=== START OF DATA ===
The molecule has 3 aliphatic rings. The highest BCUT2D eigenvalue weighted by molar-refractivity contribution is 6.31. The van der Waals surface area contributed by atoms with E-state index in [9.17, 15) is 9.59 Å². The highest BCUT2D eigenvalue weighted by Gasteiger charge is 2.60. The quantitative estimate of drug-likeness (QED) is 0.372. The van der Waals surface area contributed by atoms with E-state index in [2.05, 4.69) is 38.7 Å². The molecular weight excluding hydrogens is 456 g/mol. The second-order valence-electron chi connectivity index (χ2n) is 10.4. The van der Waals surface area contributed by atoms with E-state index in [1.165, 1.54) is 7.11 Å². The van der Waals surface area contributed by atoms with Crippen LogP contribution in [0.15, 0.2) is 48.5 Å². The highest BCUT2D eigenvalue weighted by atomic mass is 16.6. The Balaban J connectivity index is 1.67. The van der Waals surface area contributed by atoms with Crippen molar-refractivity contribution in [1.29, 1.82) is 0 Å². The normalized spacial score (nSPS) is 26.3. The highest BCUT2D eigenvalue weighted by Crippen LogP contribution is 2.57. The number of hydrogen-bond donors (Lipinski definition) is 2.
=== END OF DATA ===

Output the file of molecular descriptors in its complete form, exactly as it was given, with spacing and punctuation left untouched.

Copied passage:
The molecule has 3 aliphatic rings. The highest BCUT2D eigenvalue weighted by molar-refractivity contribution is 6.31. The van der Waals surface area contributed by atoms with E-state index in [9.17, 15) is 9.59 Å². The highest BCUT2D eigenvalue weighted by Gasteiger charge is 2.60. The quantitative estimate of drug-likeness (QED) is 0.372. The van der Waals surface area contributed by atoms with E-state index in [2.05, 4.69) is 38.7 Å². The molecular weight excluding hydrogens is 456 g/mol. The second-order valence-electron chi connectivity index (χ2n) is 10.4. The van der Waals surface area contributed by atoms with E-state index in [1.165, 1.54) is 7.11 Å². The van der Waals surface area contributed by atoms with Crippen LogP contribution in [0.15, 0.2) is 48.5 Å². The highest BCUT2D eigenvalue weighted by atomic mass is 16.6. The Balaban J connectivity index is 1.67. The van der Waals surface area contributed by atoms with Crippen molar-refractivity contribution in [1.29, 1.82) is 0 Å². The normalized spacial score (nSPS) is 26.3. The highest BCUT2D eigenvalue weighted by Crippen LogP contribution is 2.57. The number of hydrogen-bond donors (Lipinski definition) is 2.